Author + information
- Received May 11, 1995
- Revision received February 16, 1996
- Accepted May 14, 1996
- Published online October 1, 1996.
- AKIRA T. KAWAGUCHI* (, )
- YOSHIO KOSAKAI,
- YOSHIKADO SASAKO,
- KIYOYUKI EISHI,
- KIYOHARU NAKANO and
- YASUNARU KAWASHIMA
- ↵*Address for correspondence: Dr. Akira T. Kawaguchi, National Cardiovascular Center, Fujishirodai 5-7-1, Suita 565, Osaka, Japan.
Objectives. This study sought to identify the risks and benefits of adding the maze procedure in patients with atrial fibrillation (AF) undergoing operation for underlying organic cardiac disorders.
Background. Persistent AF often leaves patients symptomatic even after otherwise successful cardiac surgery.
Methods. Fifty-one patients undergoing valvular operation and the maze procedure (n = 43) or repair of congenital anomalies (n = 8) combined with the maze procedure were compared with 51 patients (control group) matched for underlying diseases and procedures except for the maze operation. Each group, including 31 patients with a concomitant tricuspid annuloplasty and 12 undergoing reoperation, were similar in age, duration of arrhythmia, degree of cardiomegaly and New York Heart Association functional class.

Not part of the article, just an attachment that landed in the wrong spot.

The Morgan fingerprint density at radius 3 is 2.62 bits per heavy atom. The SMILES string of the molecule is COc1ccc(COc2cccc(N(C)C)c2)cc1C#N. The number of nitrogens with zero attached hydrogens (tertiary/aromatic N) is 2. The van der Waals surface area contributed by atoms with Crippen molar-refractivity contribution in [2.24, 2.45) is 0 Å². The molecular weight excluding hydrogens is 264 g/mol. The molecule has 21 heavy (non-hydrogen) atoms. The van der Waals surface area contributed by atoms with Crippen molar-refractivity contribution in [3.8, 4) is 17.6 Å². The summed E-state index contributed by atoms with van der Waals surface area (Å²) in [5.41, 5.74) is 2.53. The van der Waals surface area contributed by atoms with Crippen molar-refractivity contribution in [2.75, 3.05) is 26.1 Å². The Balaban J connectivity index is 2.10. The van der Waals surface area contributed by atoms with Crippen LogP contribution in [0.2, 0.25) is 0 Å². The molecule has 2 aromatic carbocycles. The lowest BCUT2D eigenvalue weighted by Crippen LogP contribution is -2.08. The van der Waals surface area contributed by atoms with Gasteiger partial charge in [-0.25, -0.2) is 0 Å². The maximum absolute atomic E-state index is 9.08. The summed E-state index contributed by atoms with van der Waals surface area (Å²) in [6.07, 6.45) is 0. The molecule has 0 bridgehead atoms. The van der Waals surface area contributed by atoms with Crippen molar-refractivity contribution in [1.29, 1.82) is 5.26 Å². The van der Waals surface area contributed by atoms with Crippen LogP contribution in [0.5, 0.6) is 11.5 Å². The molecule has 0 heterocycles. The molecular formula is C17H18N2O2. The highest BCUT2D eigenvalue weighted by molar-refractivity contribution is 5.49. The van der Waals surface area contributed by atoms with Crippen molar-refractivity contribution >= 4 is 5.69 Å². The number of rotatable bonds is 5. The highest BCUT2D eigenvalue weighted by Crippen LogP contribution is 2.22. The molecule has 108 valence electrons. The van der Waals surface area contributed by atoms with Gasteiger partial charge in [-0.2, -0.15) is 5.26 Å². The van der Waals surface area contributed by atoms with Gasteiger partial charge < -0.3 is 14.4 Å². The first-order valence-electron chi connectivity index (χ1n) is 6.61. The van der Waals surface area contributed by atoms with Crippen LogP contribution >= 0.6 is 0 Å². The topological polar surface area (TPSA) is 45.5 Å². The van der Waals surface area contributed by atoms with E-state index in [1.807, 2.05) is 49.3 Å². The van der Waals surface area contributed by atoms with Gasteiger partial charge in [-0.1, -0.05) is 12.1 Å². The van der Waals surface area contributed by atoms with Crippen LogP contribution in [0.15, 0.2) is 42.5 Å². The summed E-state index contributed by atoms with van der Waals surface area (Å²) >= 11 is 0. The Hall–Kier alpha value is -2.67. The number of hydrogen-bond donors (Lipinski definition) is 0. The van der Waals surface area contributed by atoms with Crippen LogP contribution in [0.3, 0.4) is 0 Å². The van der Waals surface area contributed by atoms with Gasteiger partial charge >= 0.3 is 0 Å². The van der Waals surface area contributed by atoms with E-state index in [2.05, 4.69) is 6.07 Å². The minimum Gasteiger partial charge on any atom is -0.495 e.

Results. Patients undergoing the maze procedure had longer cardiopulmonary bypass time (213 vs. 144 min, p < 0.0001), longer cardiac arrest (134 vs. 93 min, p < 0.0001) and greater blood loss with longer respiratory care (39 vs. 18 h, p = 0.021) and intensive care unit stay but no mortality. No significant differences were found in catecholamine or transfusion requirements immediately after operation. Sustained AF was much less frequent in the maze group (12% at 1 year) than the control group (86%, p < 0.0001), with an average follow-up period of 32 months (range 25 to 42). Atrial contraction was documented in 41 (80%) and 40 (78%) patients for right and left ventricular filling, respectively, after the maze procedure, resulting in a significantly smaller cardiac size and improved functional capacity. Medication was discontinued in seven patients in the maze group compared with two in the control group.
Conclusions. Improved restoration of atrial rhythm and contraction with combined maze operation appeared to justify the increased operative time and complexity and postoperative care.
- Received May 11, 1995.
- Revision received February 16, 1996.
- Accepted May 14, 1996.
- THE AMERICAN COLLEGE OF CARDIOLOGY